Bluestone Group gets investment from Macquarie Group, eyes return to selling new mortgages

Bluestone Group, the financial services company that enjoyed explosive growth during the low-doc loans boom of the early 2000s, has flagged a return to the non-conforming loans market after banking giant Macquarie Group took a 17.5% stake in the business.

Bluestone, which was founded by leading entrepreneur Alistair Jeffery, stopped originating new loans when the GFC effectively shut down Australia’s securitisation market in 2008.

The company has since concentrated on financing and running mortgage and consumer credit loan books. It says it is set to post a net profit of $6.4 million this year, up from $6.1 million last year, on gross assets of $1.4 billion.

But chief executive Peter McGuinness has been actively looking for new investors to come on board and grow the business by acquiring more loan books and providing funding to property developers.

“We started a capital raising process earlier in the year and given Macquarie’s pedigree in capital markets and mortgage securitisation, we knocked on their door to see if they were interested.”

In addition to Macquarie, which will also take a board seat, Bluestone has refinanced $20 million worth of debt with Asian company Forum Partners, who will also take a 5% stake and a board seat.

Other investors in the company include Bank of Scotland, private equity firm Crescent Capital Partners, management and Jeffery himself, with 35%.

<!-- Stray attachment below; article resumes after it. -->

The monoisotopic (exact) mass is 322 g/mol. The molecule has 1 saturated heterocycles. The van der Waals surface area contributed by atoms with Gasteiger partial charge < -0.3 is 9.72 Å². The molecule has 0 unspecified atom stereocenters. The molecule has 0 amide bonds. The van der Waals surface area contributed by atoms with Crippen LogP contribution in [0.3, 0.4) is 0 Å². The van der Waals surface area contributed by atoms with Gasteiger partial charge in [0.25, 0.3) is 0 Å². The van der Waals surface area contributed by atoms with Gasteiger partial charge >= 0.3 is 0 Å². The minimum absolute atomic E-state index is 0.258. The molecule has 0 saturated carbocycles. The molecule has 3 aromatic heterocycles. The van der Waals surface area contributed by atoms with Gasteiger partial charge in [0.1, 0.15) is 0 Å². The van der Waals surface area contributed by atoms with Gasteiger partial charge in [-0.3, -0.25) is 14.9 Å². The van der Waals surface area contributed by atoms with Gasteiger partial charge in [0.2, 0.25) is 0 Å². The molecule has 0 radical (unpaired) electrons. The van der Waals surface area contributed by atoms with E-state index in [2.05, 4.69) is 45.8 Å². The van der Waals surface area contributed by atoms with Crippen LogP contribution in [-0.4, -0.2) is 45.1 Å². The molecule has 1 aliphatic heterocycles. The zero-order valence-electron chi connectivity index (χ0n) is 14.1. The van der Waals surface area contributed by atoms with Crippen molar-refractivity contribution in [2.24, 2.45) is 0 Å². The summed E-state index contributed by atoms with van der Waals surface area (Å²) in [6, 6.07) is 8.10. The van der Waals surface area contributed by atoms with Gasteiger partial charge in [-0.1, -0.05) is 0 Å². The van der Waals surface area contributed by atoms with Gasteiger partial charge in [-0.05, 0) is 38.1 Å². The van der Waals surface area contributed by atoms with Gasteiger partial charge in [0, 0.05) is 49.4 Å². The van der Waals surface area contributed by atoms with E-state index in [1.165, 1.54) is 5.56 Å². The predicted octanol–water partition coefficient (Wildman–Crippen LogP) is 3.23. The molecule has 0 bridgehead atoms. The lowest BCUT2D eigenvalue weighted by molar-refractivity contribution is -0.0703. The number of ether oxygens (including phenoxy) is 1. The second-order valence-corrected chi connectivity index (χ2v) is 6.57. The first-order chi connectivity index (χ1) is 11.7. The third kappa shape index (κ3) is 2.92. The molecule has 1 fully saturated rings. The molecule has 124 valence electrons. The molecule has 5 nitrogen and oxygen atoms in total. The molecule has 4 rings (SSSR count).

McGuinness says investors are becoming increasingly attracted to the Australian region, due to the relative health of the economy, the shortage of liquidity in the market and property sector opportunities.

“They have all compounded to make this region very interesting.”

In the case of Forum Partners, Bluestone will act as the firm’s Australian eyes and ears, finding, running and co-investing in transactions.

McGuinness says Bluestone remains keen to return to the mortgage market, and says this will occur some time over the next six to 12 months – depending on market conditions.

“I think there is no issue in terms of borrower demand, that’s still pretty strong,” McGuinness says.

“There are some early signs that investor appetite is creeping down the asset structure. It’s traditionally at the triple A and double A, but we are seeing interest at the lower-rated bonds.”

“To some extent I think us and other lenders are going to have to help the lenders along.”

However, McGuinness expects institutional investors buying bonds will be very choosy about the lenders they support.

“Having five, six, seven years experience is going to very important. I don’t think you could be a start-up in this area.”

Bluestone’s other focus is Europe. The company has an office in the English town of Cambridge and is in the business development phase, looking at opportunities to acquire or fund loan books.

“We’ve seen some fascinating opportunities out there. There is just a massive shortage of liquidity in Europe. We think Europe is going to kick.”


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